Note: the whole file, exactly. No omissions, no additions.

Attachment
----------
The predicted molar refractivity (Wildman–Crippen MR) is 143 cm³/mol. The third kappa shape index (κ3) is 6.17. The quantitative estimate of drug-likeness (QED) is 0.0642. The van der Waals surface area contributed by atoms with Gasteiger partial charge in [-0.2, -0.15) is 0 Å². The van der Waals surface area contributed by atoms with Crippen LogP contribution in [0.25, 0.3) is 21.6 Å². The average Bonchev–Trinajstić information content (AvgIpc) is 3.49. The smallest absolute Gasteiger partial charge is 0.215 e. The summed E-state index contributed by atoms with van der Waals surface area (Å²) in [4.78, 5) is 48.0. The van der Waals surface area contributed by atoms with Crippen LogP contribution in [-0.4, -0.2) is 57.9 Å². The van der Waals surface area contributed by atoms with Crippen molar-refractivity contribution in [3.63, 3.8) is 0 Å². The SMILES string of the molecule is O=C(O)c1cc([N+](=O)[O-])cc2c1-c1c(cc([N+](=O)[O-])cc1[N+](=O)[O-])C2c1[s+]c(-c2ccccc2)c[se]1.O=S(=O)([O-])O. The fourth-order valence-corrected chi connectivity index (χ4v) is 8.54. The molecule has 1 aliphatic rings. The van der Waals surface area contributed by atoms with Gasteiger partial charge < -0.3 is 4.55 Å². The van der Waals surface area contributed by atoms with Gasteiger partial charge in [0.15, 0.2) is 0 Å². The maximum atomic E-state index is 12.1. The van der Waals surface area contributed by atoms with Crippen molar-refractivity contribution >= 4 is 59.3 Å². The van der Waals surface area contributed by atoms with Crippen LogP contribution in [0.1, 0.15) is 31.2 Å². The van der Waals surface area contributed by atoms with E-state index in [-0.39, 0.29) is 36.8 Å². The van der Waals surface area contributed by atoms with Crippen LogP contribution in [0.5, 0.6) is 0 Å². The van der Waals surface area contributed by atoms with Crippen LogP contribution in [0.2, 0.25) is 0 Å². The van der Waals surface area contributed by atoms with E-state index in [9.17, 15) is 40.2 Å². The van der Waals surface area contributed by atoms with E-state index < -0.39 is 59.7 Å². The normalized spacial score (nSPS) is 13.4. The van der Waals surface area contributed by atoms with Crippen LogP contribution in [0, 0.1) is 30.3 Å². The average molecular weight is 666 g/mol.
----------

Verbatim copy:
The predicted molar refractivity (Wildman–Crippen MR) is 143 cm³/mol. The third kappa shape index (κ3) is 6.17. The quantitative estimate of drug-likeness (QED) is 0.0642. The van der Waals surface area contributed by atoms with Gasteiger partial charge in [-0.2, -0.15) is 0 Å². The van der Waals surface area contributed by atoms with Crippen LogP contribution in [0.25, 0.3) is 21.6 Å². The average Bonchev–Trinajstić information content (AvgIpc) is 3.49. The smallest absolute Gasteiger partial charge is 0.215 e. The summed E-state index contributed by atoms with van der Waals surface area (Å²) in [4.78, 5) is 48.0. The van der Waals surface area contributed by atoms with Crippen LogP contribution in [-0.4, -0.2) is 57.9 Å². The van der Waals surface area contributed by atoms with Crippen molar-refractivity contribution in [3.63, 3.8) is 0 Å². The SMILES string of the molecule is O=C(O)c1cc([N+](=O)[O-])cc2c1-c1c(cc([N+](=O)[O-])cc1[N+](=O)[O-])C2c1[s+]c(-c2ccccc2)c[se]1.O=S(=O)([O-])O. The fourth-order valence-corrected chi connectivity index (χ4v) is 8.54. The molecule has 1 aliphatic rings. The van der Waals surface area contributed by atoms with Gasteiger partial charge < -0.3 is 4.55 Å². The van der Waals surface area contributed by atoms with Gasteiger partial charge in [0.15, 0.2) is 0 Å². The maximum atomic E-state index is 12.1. The van der Waals surface area contributed by atoms with Crippen molar-refractivity contribution >= 4 is 59.3 Å². The van der Waals surface area contributed by atoms with Crippen LogP contribution in [0.1, 0.15) is 31.2 Å². The van der Waals surface area contributed by atoms with E-state index in [-0.39, 0.29) is 36.8 Å². The van der Waals surface area contributed by atoms with Crippen LogP contribution in [0.5, 0.6) is 0 Å². The van der Waals surface area contributed by atoms with Crippen LogP contribution in [0.2, 0.25) is 0 Å². The van der Waals surface area contributed by atoms with E-state index in [9.17, 15) is 40.2 Å². The van der Waals surface area contributed by atoms with E-state index < -0.39 is 59.7 Å². The normalized spacial score (nSPS) is 13.4. The van der Waals surface area contributed by atoms with Crippen LogP contribution in [0, 0.1) is 30.3 Å². The average molecular weight is 666 g/mol.